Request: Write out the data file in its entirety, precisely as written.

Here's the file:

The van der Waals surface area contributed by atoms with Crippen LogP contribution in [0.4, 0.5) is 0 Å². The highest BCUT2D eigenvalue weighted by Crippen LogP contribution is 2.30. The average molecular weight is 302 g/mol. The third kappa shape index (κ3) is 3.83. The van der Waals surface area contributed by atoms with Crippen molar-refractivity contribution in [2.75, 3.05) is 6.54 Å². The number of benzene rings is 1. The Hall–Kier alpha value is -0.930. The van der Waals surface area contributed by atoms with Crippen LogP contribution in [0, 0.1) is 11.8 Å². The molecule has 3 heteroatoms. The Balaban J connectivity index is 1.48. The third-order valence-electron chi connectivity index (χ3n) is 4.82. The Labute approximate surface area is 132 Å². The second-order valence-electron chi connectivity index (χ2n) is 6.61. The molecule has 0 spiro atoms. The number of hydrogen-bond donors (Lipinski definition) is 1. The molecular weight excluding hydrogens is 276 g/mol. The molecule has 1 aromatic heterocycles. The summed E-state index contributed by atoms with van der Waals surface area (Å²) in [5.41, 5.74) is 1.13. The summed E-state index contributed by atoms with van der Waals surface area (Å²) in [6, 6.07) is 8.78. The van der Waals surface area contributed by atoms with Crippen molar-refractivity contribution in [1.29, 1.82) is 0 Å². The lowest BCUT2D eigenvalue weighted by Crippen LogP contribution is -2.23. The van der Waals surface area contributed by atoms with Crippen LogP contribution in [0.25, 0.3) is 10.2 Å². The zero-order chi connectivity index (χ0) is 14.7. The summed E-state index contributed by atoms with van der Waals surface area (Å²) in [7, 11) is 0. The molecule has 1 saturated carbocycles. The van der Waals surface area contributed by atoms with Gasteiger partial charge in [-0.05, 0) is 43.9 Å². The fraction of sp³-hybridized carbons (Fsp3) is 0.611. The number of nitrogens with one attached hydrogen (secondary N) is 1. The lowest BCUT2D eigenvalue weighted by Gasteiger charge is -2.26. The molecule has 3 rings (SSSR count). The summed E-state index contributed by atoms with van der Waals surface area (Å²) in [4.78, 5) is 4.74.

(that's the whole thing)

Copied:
The van der Waals surface area contributed by atoms with Crippen LogP contribution in [0.4, 0.5) is 0 Å². The highest BCUT2D eigenvalue weighted by Crippen LogP contribution is 2.30. The average molecular weight is 302 g/mol. The third kappa shape index (κ3) is 3.83. The van der Waals surface area contributed by atoms with Crippen molar-refractivity contribution in [2.75, 3.05) is 6.54 Å². The number of benzene rings is 1. The Hall–Kier alpha value is -0.930. The van der Waals surface area contributed by atoms with Crippen LogP contribution in [0, 0.1) is 11.8 Å². The molecule has 3 heteroatoms. The Balaban J connectivity index is 1.48. The third-order valence-electron chi connectivity index (χ3n) is 4.82. The Labute approximate surface area is 132 Å². The second-order valence-electron chi connectivity index (χ2n) is 6.61. The molecule has 0 spiro atoms. The number of hydrogen-bond donors (Lipinski definition) is 1. The molecular weight excluding hydrogens is 276 g/mol. The molecule has 1 aromatic heterocycles. The summed E-state index contributed by atoms with van der Waals surface area (Å²) in [5.41, 5.74) is 1.13. The summed E-state index contributed by atoms with van der Waals surface area (Å²) in [6, 6.07) is 8.78. The van der Waals surface area contributed by atoms with Crippen molar-refractivity contribution in [1.29, 1.82) is 0 Å². The lowest BCUT2D eigenvalue weighted by Crippen LogP contribution is -2.23. The van der Waals surface area contributed by atoms with Crippen LogP contribution in [0.25, 0.3) is 10.2 Å². The zero-order chi connectivity index (χ0) is 14.7. The summed E-state index contributed by atoms with van der Waals surface area (Å²) in [7, 11) is 0. The molecule has 1 saturated carbocycles. The van der Waals surface area contributed by atoms with Gasteiger partial charge in [-0.05, 0) is 43.9 Å². The fraction of sp³-hybridized carbons (Fsp3) is 0.611. The number of nitrogens with one attached hydrogen (secondary N) is 1. The lowest BCUT2D eigenvalue weighted by Gasteiger charge is -2.26. The molecule has 3 rings (SSSR count). The summed E-state index contributed by atoms with van der Waals surface area (Å²) in [4.78, 5) is 4.74.